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Drugs and Alcohol a Coping Mechanism for Bullied Teens


4 March 2019 at 5:02 pm
Maggie Coggan
Bullied teenagers and young adults are turning to drugs and alcohol to help them cope, new research has found, renewing calls for bullying to be recognised as a national health problem.


Maggie Coggan | 4 March 2019 at 5:02 pm


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Drugs and Alcohol a Coping Mechanism for Bullied Teens
4 March 2019 at 5:02 pm

Bullied teenagers and young adults are turning to drugs and alcohol to help them cope, new research has found, renewing calls for bullying to be recognised as a national health problem.

The survey, conducted by ReachOut, revealed 16 per cent of people aged between 14 and 25 used drugs and alcohol to deal with bullying, and 17 per cent said they were prescribed medication by GPs.

Out of the 1,000 people surveyed, one in four (24 per cent) said they had been bullied, with 36 per cent saying they were bullied online. A total of 65 per cent said that bullying had a moderate to major impact on their mental health and wellbeing.  

The research also found that 48 percent of respondents said they coped by spending time with family friends, and 36 percent said spent time doing things they enjoyed.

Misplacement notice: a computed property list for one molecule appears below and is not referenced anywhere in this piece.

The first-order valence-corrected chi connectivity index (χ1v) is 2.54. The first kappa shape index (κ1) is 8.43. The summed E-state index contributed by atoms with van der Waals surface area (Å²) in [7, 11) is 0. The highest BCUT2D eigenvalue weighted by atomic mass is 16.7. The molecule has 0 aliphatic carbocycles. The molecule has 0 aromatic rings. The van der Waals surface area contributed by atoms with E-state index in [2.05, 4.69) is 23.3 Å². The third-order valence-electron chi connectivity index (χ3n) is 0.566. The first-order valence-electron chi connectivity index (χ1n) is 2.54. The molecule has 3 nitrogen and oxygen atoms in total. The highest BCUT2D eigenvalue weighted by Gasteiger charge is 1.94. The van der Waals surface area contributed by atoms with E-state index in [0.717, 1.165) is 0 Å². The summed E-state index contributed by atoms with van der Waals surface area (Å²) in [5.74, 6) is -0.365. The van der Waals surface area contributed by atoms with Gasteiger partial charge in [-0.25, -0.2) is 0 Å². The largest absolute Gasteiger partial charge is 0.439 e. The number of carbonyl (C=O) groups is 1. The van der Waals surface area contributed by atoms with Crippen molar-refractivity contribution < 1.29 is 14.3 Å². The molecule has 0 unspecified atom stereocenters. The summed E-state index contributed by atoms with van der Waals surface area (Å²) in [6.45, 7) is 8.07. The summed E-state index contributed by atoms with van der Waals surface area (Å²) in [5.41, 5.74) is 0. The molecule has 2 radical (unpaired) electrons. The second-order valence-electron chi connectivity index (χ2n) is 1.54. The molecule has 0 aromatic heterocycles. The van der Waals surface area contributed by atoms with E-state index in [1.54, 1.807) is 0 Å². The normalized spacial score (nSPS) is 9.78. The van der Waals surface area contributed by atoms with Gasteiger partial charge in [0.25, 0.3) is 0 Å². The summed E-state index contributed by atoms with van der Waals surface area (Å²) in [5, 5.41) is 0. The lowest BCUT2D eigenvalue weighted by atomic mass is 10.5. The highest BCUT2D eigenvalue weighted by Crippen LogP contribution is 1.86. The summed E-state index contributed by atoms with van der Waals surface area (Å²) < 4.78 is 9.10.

Ashley de Silva, ReachOut CEO, told Pro Bono News the number of young people drinking and taking drugs to self-medicate was really concerning, as it could be a fast track to more serious issues.

“That could be binge drinking, drink driving, unprotected sex and may even lead to overdosing or death,” de Silva said.

He said 2018 data that showed 380,000 people aged 14 to 25 had experienced cyber bullying in the 12 months prior, coupled with the new data on coping mechanisms, had prompted calls for the issue to be viewed as a public health issue, and not just a behavioural one.   

“Our view is it’s kind of gone beyond just online safety strategies, and by acknowledging it as something broader we’re hoping that it will be looked at in its full complexity,” he said.  

“We need to continue to do work on the early intervention and prevention strategies and programs, but also have a really good look at the digital world that young people are living in today and acknowledge that social media platforms are part of it.

“It is clear that the nature of bullying has changed forever. For most young people being bullied in the classroom continues when they get home and jump onto social media or even their favourite video game.”

He said while many organisations dealing with distressed young people and their parents were aware of the impacts of cyber bullying, it was important all areas of the sector were united in their views on how to solve the problem.

“It’s about making sure we’re aligned in our views around what it will really take to shift the dial, and looking at the full ecosystem of how this is occurring and playing out for young people,” he said.


Maggie Coggan  |  Journalist  |  @MaggieCoggan

Maggie Coggan is a journalist at Pro Bono News covering the social sector.

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